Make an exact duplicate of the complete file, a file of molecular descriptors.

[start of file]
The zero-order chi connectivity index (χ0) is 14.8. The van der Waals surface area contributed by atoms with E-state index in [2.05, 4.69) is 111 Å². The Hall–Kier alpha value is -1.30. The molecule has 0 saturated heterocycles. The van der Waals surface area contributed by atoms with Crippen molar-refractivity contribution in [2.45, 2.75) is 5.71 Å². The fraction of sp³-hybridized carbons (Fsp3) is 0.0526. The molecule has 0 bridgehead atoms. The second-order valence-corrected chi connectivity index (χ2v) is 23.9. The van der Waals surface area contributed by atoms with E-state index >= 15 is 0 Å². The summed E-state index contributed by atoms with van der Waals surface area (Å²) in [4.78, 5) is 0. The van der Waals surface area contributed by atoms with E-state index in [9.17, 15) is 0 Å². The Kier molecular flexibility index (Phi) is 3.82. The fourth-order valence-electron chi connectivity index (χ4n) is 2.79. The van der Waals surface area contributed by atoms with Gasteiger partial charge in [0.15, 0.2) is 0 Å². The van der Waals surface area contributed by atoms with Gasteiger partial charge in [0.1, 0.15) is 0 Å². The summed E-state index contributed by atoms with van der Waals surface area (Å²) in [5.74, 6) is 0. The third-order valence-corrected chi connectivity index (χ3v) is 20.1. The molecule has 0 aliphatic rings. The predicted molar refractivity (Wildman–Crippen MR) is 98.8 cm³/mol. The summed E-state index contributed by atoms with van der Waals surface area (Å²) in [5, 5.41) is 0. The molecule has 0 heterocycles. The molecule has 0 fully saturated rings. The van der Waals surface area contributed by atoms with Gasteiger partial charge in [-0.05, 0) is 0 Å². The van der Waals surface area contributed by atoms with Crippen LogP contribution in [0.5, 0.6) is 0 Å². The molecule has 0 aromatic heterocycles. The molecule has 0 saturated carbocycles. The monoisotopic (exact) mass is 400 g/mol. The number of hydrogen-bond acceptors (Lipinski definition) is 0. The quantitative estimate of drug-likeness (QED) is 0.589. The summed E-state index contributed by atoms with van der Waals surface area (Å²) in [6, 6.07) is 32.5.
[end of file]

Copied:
The zero-order chi connectivity index (χ0) is 14.8. The van der Waals surface area contributed by atoms with E-state index in [2.05, 4.69) is 111 Å². The Hall–Kier alpha value is -1.30. The molecule has 0 saturated heterocycles. The van der Waals surface area contributed by atoms with Crippen molar-refractivity contribution in [2.45, 2.75) is 5.71 Å². The fraction of sp³-hybridized carbons (Fsp3) is 0.0526. The molecule has 0 bridgehead atoms. The second-order valence-corrected chi connectivity index (χ2v) is 23.9. The van der Waals surface area contributed by atoms with E-state index >= 15 is 0 Å². The summed E-state index contributed by atoms with van der Waals surface area (Å²) in [4.78, 5) is 0. The van der Waals surface area contributed by atoms with E-state index in [9.17, 15) is 0 Å². The Kier molecular flexibility index (Phi) is 3.82. The fourth-order valence-electron chi connectivity index (χ4n) is 2.79. The van der Waals surface area contributed by atoms with Gasteiger partial charge in [0.15, 0.2) is 0 Å². The van der Waals surface area contributed by atoms with Gasteiger partial charge in [0.1, 0.15) is 0 Å². The summed E-state index contributed by atoms with van der Waals surface area (Å²) in [5.74, 6) is 0. The third-order valence-corrected chi connectivity index (χ3v) is 20.1. The molecule has 0 aliphatic rings. The predicted molar refractivity (Wildman–Crippen MR) is 98.8 cm³/mol. The summed E-state index contributed by atoms with van der Waals surface area (Å²) in [5, 5.41) is 0. The molecule has 0 heterocycles. The molecule has 0 fully saturated rings. The van der Waals surface area contributed by atoms with Gasteiger partial charge in [-0.05, 0) is 0 Å². The van der Waals surface area contributed by atoms with Crippen LogP contribution in [0.5, 0.6) is 0 Å². The molecule has 0 aromatic heterocycles. The molecule has 0 saturated carbocycles. The monoisotopic (exact) mass is 400 g/mol. The number of hydrogen-bond acceptors (Lipinski definition) is 0. The quantitative estimate of drug-likeness (QED) is 0.589. The summed E-state index contributed by atoms with van der Waals surface area (Å²) in [6, 6.07) is 32.5.